Responsible Parenthood and Reproductive Health Act of 2012

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Responsible Parenthood and Reproductive Health Act of 2012
Coat of arms of the Philippines.svg
Congress of the Philippines
An Act providing for a national policy on Responsible Parenthood and Reproductive Health
Citation Republic Act No. 10354
Territorial extent Philippines
Enacted by House of Representatives of the Philippines
Date enacted December 19, 2012
Enacted by Senate of the Philippines
Date enacted December 19, 2012
Date signed December 21, 2012
Signed by Benigno Aquino III
Date commenced January 17, 2013[note 1]
Legislative history
Bill introduced in the House of Representatives of the Philippines An Act Providing for a Comprehensive Policy on Responsible Parenthood, Reproductive Health, and Population and Development, and for Other Purposes
Bill citation House Bill 4244[note 2]
Bill published on February 21, 2011
Introduced by Edcel Lagman (Albay)
First reading February 21, 2011
Second reading December 12, 2012
Third reading December 17, 2012
Conference committee bill passed December 19, 2012
Bill introduced in the Senate of the Philippines An Act Providing for a National Policy on Reproductive Health and Population and Development
Bill citation Senate Bill 2865
Bill published on June 6, 2011
Introduced by Pia Cayetano
First reading June 6, 2011
Second reading December 17, 2012
Third reading December 17, 2012
Conference committee bill passed December 19, 2012
Date passed by conference committee December 19, 2012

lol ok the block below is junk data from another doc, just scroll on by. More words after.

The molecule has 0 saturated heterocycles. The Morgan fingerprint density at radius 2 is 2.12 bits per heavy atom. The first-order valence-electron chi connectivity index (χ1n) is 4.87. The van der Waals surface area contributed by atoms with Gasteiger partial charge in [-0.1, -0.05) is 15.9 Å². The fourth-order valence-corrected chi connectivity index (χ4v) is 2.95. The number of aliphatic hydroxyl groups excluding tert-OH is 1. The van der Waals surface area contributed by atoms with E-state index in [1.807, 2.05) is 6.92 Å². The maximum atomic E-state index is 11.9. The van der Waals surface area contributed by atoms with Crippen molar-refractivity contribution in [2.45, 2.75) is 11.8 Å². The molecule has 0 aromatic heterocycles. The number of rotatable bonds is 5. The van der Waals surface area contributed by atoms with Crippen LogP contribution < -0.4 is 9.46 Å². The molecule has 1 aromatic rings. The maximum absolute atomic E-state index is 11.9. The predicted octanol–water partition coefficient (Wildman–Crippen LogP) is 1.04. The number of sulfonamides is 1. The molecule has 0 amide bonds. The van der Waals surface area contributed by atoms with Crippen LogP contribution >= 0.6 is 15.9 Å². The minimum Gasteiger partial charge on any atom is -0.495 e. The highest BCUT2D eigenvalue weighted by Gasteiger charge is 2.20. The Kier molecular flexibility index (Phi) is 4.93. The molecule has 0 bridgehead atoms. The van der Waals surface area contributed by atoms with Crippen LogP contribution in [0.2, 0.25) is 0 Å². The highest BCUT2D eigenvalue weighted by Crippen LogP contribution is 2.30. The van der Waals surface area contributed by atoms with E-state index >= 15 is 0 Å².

Keywords
Family planning, reproductive health
Status: Not fully in force

The Responsible Parenthood and Reproductive Health Act of 2012 (Republic Act No. 10354), informally known as the Reproductive Health Law or RH Law, is a law in the Philippines, which guarantees universal access to methods on contraception, fertility control, sexual education, and maternal care.

While there is general agreement about its provisions on maternal and child health, there is great debate on its mandate that the Philippine government and the private sector will fund and undertake widespread distribution of family planning devices such as condoms, birth control pills, and IUDs, as the government continues to disseminate information on their use through all health care centers.

Passage of the legislation was controversial and highly divisive, with experts, academics, religious institutions, and major political figures declaring their support or opposition while it was pending in the legislature. Heated debates and rallies both supporting and opposing the RH Bill took place nationwide.

The Supreme Court delayed implementation of the law in March 2013 in response to challenges. On April 8, 2014, the Court ruled that the law was "not unconstitutional" but struck down eight provisions partially or in full.[2]

Background[edit]

History[edit]

According to the Senate Policy Brief titled "Promoting Reproductive Health", the history of reproductive health in the Philippines dates back to 1967 when leaders of 12 countries including the Philippines' Ferdinand Marcos signed the Declaration on Population.[3][4] The Philippines agreed that the population problem should be considered as the principal element for long-term economic development. Thus, the Population Commission was created to push for a lower family size norm and provide information and services to lower fertility rates.[5]